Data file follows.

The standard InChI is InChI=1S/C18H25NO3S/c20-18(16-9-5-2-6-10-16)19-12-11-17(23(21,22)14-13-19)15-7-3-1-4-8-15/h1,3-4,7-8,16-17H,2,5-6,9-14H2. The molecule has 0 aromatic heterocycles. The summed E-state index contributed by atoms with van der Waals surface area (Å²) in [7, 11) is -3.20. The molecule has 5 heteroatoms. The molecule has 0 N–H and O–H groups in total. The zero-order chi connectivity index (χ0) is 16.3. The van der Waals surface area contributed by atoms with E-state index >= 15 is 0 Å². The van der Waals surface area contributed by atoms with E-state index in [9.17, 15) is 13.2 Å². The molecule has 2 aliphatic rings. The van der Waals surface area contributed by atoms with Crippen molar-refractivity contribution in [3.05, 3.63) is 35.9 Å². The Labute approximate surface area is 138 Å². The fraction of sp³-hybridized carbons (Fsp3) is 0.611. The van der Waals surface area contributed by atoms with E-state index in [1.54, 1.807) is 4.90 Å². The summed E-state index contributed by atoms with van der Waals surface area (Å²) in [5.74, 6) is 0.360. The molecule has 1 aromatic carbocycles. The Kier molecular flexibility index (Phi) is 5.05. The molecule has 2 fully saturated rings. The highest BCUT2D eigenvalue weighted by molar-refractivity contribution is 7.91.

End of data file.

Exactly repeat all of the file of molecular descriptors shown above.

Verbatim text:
The standard InChI is InChI=1S/C18H25NO3S/c20-18(16-9-5-2-6-10-16)19-12-11-17(23(21,22)14-13-19)15-7-3-1-4-8-15/h1,3-4,7-8,16-17H,2,5-6,9-14H2. The molecule has 0 aromatic heterocycles. The summed E-state index contributed by atoms with van der Waals surface area (Å²) in [7, 11) is -3.20. The molecule has 5 heteroatoms. The molecule has 0 N–H and O–H groups in total. The zero-order chi connectivity index (χ0) is 16.3. The van der Waals surface area contributed by atoms with E-state index >= 15 is 0 Å². The van der Waals surface area contributed by atoms with E-state index in [9.17, 15) is 13.2 Å². The molecule has 2 aliphatic rings. The van der Waals surface area contributed by atoms with Crippen molar-refractivity contribution in [3.05, 3.63) is 35.9 Å². The Labute approximate surface area is 138 Å². The fraction of sp³-hybridized carbons (Fsp3) is 0.611. The van der Waals surface area contributed by atoms with E-state index in [1.54, 1.807) is 4.90 Å². The summed E-state index contributed by atoms with van der Waals surface area (Å²) in [5.74, 6) is 0.360. The molecule has 1 aromatic carbocycles. The Kier molecular flexibility index (Phi) is 5.05. The molecule has 2 fully saturated rings. The highest BCUT2D eigenvalue weighted by molar-refractivity contribution is 7.91.